Machine Learning Lab

The Machine Learning Lab headed by Dr Marc Deisenroth was launched on the 22nd March.

The vision of the Machine Learning Lab is to develop autonomous decision-making systems, which close the perception-action-learning loop while learning from small amounts of data.

Therefore, the Machine Learning Lab aims to promote and lead scientific advances in data-efficient machine learning, i.e., the ability to learn in complex domains without requiring large quantities of data. Research areas that fall into this category include probabilistic modelling, incorporation of domain or structural prior knowledge, transfer learning, semi-supervised learning, active learning, Bayesian optimization and reinforcement learning.

To support the Lab the DSI is delighted to announce a £100k Seed Fund for pilot projects in the area of Probabilistic Modelling.

 

Call for Proposals in Probabilistic Modelling

Background
Recent efforts in machine learning have addressed the problem of learning from massive amounts data. We now have highly scalable solutions for problems in object detection and recognition, machine translation, text-to-speech, recommender systems, and information retrieval, all of which attain state-of-the-art performance when trained with large amounts of data. In these domains, the challenge we now face is how to learn efficiently with the same performance in less time and with less data. Other problem domains, such as personalized healthcare, robot reinforcement learning, sentiment analysis, and community detection, are characterized as either small-data problems, or big-data problems that are a collection of small-data problems. The ability to learn in a sample-efficient manner is a necessity in these data-limited domains. Collectively, these problems highlight the increasing need for data-efficient machine learning: the ability to learn in complex domains without requiring large quantities of data. Probabilistic modelling is an important part of data-efficient machine learning and statistical inference when data is scarce. Accounting for uncertainty in modelling, prediction of long-term consequences and decision making is critical in these situations. Application areas include healthcare, robotics, optimization, finance and sentiment analysis.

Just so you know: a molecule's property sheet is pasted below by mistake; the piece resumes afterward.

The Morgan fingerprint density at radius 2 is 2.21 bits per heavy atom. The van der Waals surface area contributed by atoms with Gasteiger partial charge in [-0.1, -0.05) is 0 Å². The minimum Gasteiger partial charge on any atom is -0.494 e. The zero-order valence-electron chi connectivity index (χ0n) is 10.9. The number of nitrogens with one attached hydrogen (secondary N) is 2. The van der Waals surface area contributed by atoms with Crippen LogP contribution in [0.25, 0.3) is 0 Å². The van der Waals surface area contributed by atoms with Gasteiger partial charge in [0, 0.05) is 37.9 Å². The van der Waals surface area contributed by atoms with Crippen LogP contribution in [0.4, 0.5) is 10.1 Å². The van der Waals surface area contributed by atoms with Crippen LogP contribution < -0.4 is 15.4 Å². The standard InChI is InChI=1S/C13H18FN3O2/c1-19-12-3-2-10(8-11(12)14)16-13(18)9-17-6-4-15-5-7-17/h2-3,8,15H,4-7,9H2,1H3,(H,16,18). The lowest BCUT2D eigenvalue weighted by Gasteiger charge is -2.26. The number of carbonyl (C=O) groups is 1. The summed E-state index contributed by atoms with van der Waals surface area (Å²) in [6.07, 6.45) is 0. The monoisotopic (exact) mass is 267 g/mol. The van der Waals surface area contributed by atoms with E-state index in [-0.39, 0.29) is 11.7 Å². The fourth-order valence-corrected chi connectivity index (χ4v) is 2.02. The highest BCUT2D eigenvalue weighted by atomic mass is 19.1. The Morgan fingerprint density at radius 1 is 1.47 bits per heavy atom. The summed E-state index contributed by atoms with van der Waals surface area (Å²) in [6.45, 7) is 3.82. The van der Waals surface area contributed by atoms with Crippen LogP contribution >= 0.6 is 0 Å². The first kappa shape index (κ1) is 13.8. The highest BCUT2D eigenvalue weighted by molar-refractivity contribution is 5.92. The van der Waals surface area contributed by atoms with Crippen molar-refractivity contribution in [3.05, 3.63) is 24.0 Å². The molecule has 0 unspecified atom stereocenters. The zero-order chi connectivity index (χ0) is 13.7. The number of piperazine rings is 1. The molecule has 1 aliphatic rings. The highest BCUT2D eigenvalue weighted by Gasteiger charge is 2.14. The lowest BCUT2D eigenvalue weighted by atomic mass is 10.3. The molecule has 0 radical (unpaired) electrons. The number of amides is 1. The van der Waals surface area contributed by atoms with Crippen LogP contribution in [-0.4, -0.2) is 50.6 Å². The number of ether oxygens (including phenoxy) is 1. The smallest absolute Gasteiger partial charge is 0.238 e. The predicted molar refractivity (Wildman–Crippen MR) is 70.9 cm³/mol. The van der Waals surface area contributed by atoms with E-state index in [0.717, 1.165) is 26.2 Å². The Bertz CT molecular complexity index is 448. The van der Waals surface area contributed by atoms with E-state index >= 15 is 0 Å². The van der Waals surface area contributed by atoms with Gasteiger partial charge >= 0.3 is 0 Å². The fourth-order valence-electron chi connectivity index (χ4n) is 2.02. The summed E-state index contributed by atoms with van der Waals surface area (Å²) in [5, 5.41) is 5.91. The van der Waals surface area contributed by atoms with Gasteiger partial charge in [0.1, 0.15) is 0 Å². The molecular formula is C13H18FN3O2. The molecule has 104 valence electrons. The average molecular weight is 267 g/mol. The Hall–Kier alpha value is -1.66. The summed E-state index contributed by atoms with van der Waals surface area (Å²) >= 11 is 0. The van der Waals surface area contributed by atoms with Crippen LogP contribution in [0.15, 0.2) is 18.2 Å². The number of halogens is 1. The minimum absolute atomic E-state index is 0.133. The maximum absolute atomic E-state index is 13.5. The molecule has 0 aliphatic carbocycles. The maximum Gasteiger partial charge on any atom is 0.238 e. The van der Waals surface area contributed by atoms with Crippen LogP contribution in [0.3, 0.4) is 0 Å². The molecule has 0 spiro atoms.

Project criteria
The scheme will support research projects:
1. Between 1-5 months
2. In the research area of probabilistic modelling
3. With a Principle Investigator who be based at Imperial College, has a permanent contract with the College and is a member of the DSI Fellows scheme.
4. Up to £20k per project funding directly incurred costs only. 
5. Staff and non-staff costs can be included

Further information on funding avaliable and eligability criteria can be found in the call guidance.

How to apply
Applications should be emailed to a.ashley-smith@imperial.ac.uk
Applications should have a Principal Applicant based at Imperial and should contain:

  • A completed Data Science Research Institute Seed Fund Application Form which includes:
    • A written case for support
    • A justification for resources
    • Relevant experience of applicant and co-applicants
  • A one page financial summary: applications should provide information on the requested costs using an InfoEd statement approved by the Department. As InfoEds will not be submitted and will remain as draft, an email confirming departmental approval should also be included in the application, however, proposals do not need to be reviewed by Research Services prior to submission
  • CV of the Principal Investigator and Co-Investigators

Deadlines
Deadline for applications is 12 noon (GMT) on Friday 13th April 2018. Decisions are expected by Friday 11th May 2018.

Contacts
Queries related to research field: m.deisenroth@imperial.ac.uk
Queries regarding to funding and application submission: a.ashley-smith@imperial.ac.uk